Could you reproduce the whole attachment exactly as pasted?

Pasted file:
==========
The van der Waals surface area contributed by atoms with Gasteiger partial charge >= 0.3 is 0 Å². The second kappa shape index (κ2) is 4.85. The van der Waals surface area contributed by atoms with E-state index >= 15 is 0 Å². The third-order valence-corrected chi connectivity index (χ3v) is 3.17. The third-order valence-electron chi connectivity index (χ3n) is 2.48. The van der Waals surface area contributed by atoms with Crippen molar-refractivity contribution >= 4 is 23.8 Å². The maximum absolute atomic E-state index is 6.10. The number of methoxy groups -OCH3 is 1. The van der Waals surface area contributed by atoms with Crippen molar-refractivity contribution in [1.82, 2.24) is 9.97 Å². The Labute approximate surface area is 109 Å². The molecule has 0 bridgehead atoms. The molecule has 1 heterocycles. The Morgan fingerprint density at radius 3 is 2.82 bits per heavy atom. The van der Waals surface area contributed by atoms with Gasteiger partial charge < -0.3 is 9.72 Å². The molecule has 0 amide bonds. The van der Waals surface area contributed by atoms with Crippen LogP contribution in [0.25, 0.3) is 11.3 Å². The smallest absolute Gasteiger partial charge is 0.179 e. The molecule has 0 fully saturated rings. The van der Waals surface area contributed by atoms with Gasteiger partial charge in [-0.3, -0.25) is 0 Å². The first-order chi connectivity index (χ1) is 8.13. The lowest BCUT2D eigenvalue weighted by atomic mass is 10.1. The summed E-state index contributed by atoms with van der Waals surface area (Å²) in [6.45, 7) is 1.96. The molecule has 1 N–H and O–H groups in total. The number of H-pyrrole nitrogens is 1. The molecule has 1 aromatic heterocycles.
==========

The van der Waals surface area contributed by atoms with Gasteiger partial charge >= 0.3 is 0 Å². The second kappa shape index (κ2) is 4.85. The van der Waals surface area contributed by atoms with E-state index >= 15 is 0 Å². The third-order valence-corrected chi connectivity index (χ3v) is 3.17. The third-order valence-electron chi connectivity index (χ3n) is 2.48. The van der Waals surface area contributed by atoms with Crippen molar-refractivity contribution >= 4 is 23.8 Å². The maximum absolute atomic E-state index is 6.10. The number of methoxy groups -OCH3 is 1. The van der Waals surface area contributed by atoms with Crippen molar-refractivity contribution in [1.82, 2.24) is 9.97 Å². The Labute approximate surface area is 109 Å². The molecule has 0 bridgehead atoms. The molecule has 1 heterocycles. The Morgan fingerprint density at radius 3 is 2.82 bits per heavy atom. The van der Waals surface area contributed by atoms with Gasteiger partial charge < -0.3 is 9.72 Å². The molecule has 0 amide bonds. The van der Waals surface area contributed by atoms with Crippen LogP contribution in [0.25, 0.3) is 11.3 Å². The smallest absolute Gasteiger partial charge is 0.179 e. The molecule has 0 fully saturated rings. The van der Waals surface area contributed by atoms with Gasteiger partial charge in [-0.3, -0.25) is 0 Å². The first-order chi connectivity index (χ1) is 8.13. The lowest BCUT2D eigenvalue weighted by atomic mass is 10.1. The summed E-state index contributed by atoms with van der Waals surface area (Å²) in [6.45, 7) is 1.96. The molecule has 1 N–H and O–H groups in total. The number of H-pyrrole nitrogens is 1. The molecule has 1 aromatic heterocycles.